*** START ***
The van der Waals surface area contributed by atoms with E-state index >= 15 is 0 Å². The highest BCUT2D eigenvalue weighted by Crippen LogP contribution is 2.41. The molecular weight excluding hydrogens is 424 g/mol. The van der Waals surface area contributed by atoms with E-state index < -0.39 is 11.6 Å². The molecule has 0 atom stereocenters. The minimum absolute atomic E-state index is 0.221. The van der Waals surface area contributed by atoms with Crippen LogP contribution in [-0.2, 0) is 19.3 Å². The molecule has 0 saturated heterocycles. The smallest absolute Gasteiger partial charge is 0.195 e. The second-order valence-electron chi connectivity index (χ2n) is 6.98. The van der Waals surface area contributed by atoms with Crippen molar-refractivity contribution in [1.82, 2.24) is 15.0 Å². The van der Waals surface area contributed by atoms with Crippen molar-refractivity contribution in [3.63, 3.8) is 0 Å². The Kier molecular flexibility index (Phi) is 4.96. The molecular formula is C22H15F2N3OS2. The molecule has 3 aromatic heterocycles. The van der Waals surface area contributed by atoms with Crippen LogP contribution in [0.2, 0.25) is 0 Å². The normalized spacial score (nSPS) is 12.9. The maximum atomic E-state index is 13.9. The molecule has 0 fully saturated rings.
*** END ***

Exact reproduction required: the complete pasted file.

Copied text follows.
The van der Waals surface area contributed by atoms with E-state index >= 15 is 0 Å². The highest BCUT2D eigenvalue weighted by Crippen LogP contribution is 2.41. The molecular weight excluding hydrogens is 424 g/mol. The van der Waals surface area contributed by atoms with E-state index < -0.39 is 11.6 Å². The molecule has 0 atom stereocenters. The minimum absolute atomic E-state index is 0.221. The van der Waals surface area contributed by atoms with Crippen LogP contribution in [-0.2, 0) is 19.3 Å². The molecule has 0 saturated heterocycles. The smallest absolute Gasteiger partial charge is 0.195 e. The second-order valence-electron chi connectivity index (χ2n) is 6.98. The van der Waals surface area contributed by atoms with Crippen molar-refractivity contribution in [1.82, 2.24) is 15.0 Å². The van der Waals surface area contributed by atoms with Crippen molar-refractivity contribution in [3.63, 3.8) is 0 Å². The Kier molecular flexibility index (Phi) is 4.96. The molecular formula is C22H15F2N3OS2. The molecule has 3 aromatic heterocycles. The van der Waals surface area contributed by atoms with Crippen LogP contribution in [0.2, 0.25) is 0 Å². The normalized spacial score (nSPS) is 12.9. The maximum atomic E-state index is 13.9. The molecule has 0 fully saturated rings.